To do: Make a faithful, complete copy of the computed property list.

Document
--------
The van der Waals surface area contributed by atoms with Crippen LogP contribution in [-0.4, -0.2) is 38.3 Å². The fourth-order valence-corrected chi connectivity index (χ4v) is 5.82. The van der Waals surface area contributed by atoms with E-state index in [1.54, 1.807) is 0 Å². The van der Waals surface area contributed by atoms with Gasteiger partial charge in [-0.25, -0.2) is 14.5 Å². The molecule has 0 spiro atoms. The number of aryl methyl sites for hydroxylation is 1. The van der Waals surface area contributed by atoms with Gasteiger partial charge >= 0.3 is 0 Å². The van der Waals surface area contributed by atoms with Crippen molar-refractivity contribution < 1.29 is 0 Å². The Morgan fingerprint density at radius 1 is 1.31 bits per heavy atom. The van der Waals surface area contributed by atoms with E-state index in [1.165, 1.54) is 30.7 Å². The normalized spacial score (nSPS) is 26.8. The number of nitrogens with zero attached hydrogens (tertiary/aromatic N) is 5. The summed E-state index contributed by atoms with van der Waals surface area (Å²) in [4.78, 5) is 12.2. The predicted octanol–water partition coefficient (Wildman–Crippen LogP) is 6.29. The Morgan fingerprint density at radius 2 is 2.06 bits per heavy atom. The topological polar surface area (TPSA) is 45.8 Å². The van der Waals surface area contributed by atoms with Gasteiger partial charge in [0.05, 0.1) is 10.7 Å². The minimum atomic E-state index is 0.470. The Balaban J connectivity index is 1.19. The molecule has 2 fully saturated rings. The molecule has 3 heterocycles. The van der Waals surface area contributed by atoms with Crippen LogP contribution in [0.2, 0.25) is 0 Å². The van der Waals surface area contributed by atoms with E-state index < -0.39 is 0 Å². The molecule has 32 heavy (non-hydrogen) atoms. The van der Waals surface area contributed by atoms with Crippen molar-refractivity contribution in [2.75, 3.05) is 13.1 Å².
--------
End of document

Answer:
The van der Waals surface area contributed by atoms with Crippen LogP contribution in [-0.4, -0.2) is 38.3 Å². The fourth-order valence-corrected chi connectivity index (χ4v) is 5.82. The van der Waals surface area contributed by atoms with E-state index in [1.54, 1.807) is 0 Å². The van der Waals surface area contributed by atoms with Gasteiger partial charge in [-0.25, -0.2) is 14.5 Å². The molecule has 0 spiro atoms. The number of aryl methyl sites for hydroxylation is 1. The van der Waals surface area contributed by atoms with Gasteiger partial charge >= 0.3 is 0 Å². The van der Waals surface area contributed by atoms with Crippen molar-refractivity contribution < 1.29 is 0 Å². The Morgan fingerprint density at radius 1 is 1.31 bits per heavy atom. The van der Waals surface area contributed by atoms with E-state index in [1.165, 1.54) is 30.7 Å². The normalized spacial score (nSPS) is 26.8. The number of nitrogens with zero attached hydrogens (tertiary/aromatic N) is 5. The summed E-state index contributed by atoms with van der Waals surface area (Å²) in [4.78, 5) is 12.2. The predicted octanol–water partition coefficient (Wildman–Crippen LogP) is 6.29. The Morgan fingerprint density at radius 2 is 2.06 bits per heavy atom. The topological polar surface area (TPSA) is 45.8 Å². The van der Waals surface area contributed by atoms with Gasteiger partial charge in [0.05, 0.1) is 10.7 Å². The minimum atomic E-state index is 0.470. The Balaban J connectivity index is 1.19. The molecule has 2 fully saturated rings. The molecule has 3 heterocycles. The van der Waals surface area contributed by atoms with Crippen LogP contribution in [0.2, 0.25) is 0 Å². The van der Waals surface area contributed by atoms with E-state index < -0.39 is 0 Å². The molecule has 32 heavy (non-hydrogen) atoms. The van der Waals surface area contributed by atoms with Crippen molar-refractivity contribution in [2.75, 3.05) is 13.1 Å².